Should alcohol retailers, producers and distributors worry about legal cannabis siphoning off sales? Not according to the Distilled Spirits Council.
Sales of distilled spirits have not shown a negative impact in the first three states that legalized recreational cannabis, according to a new study by DISCUS. Nor have overall alcohol sales.
Utilizing state-level alcohol tax receipts and alcohol shipment data, this study examined per capita alcohol sales in Colorado, Washington and Oregon for the two years prior to recreational cannabis legalization, and three-four years post-legalization (depending on the state).
“Simply put, the data show there has been no impact on spirits sales from recreational marijuana legalization,” explains DISCUS Chief Economist David Ozgo. “We now have four years of retail recreational marijuana sales history in Colorado and Washington state, and three years in Oregon, and each of these markets remain robust for spirits sales.”
He noted that overall alcohol sales mirror national trends and there is no pattern of declining spirits sales in any of the markets analyzed.
“We did this study because there is a lot of misinformation circulating about the impact of recreational marijuana legalization on distilled spirits and the wider alcohol market,” Ozgo says.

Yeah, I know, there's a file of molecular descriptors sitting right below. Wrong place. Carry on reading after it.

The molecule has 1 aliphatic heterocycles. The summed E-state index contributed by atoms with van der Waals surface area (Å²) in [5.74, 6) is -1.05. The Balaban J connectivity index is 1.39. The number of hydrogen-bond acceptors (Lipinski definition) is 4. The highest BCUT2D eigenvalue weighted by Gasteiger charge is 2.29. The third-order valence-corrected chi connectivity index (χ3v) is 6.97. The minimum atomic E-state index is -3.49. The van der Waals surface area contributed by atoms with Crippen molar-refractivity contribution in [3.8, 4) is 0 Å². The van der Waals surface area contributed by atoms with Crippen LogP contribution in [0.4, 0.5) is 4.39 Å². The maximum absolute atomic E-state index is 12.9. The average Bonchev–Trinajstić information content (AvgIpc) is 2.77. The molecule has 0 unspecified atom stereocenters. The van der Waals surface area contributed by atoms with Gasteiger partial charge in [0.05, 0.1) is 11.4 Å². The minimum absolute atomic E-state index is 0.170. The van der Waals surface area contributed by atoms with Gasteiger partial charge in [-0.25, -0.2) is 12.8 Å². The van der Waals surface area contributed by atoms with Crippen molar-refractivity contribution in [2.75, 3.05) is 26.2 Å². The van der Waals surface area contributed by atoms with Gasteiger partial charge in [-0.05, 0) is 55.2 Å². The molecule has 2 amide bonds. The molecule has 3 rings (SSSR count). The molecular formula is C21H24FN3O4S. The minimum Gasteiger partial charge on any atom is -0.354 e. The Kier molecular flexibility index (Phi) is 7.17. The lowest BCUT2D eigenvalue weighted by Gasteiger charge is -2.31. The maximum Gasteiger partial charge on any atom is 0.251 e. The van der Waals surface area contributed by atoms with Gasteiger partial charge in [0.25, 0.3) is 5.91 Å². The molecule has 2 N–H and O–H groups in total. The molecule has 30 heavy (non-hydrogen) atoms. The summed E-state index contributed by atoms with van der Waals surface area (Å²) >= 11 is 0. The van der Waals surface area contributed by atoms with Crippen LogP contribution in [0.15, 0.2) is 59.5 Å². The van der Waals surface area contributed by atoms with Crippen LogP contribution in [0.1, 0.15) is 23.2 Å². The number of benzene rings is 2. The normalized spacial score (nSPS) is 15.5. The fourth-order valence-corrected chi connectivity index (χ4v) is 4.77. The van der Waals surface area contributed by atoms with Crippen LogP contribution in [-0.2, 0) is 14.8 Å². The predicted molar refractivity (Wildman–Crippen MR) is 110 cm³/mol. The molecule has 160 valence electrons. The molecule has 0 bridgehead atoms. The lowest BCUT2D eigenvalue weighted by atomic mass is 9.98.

The analysis shows that in the three states, per capita spirits sales increased between 3.6 to 7.6% since recreational cannabis legalization took effect.
Additionally, there was no evidence that legal recreational cannabis has impacted total per capita alcohol sales. According to the data:
- In the three states, per capita beer sales declined between -2.3 to -3.6%, but Ozgo noted this is consistent with the national trend in the category and is not isolated to just those states that have legalized pot. Research released last fall by the Brewers Association suggested that legal cannabis might actually help craft beer sales.
- In the three states, per capita wine sales were mixed.
- In the three states, per capita total beverage alcohol sales (spirits, wine and beer) were roughly flat. These results are consistent with the national trend.
While DISCUS has taken no position on whether states should legalize recreational cannabis, it has established policy principles that the council urges state officials to consider if pursuing legalization.
“If states contemplate marijuana legalization, we urge lawmakers to ensure they fully consider comparable taxes and regulation, strong road safety measures and social responsibility standards when they examine the issue,” says DISCUS President & CEO Chris Swonger. “The spirits industry has long been a leader in traffic safety and personal responsibility through the Foundation for Advancing Alcohol Responsibility, and we are proud of the historic downward trends in both underage drinking and drunk driving.”
Currently 10 states and the District of Columbia have legalized recreational marijuana. Most recently, a cannabis ballot initiative passed in Michigan, but failed in North Dakota.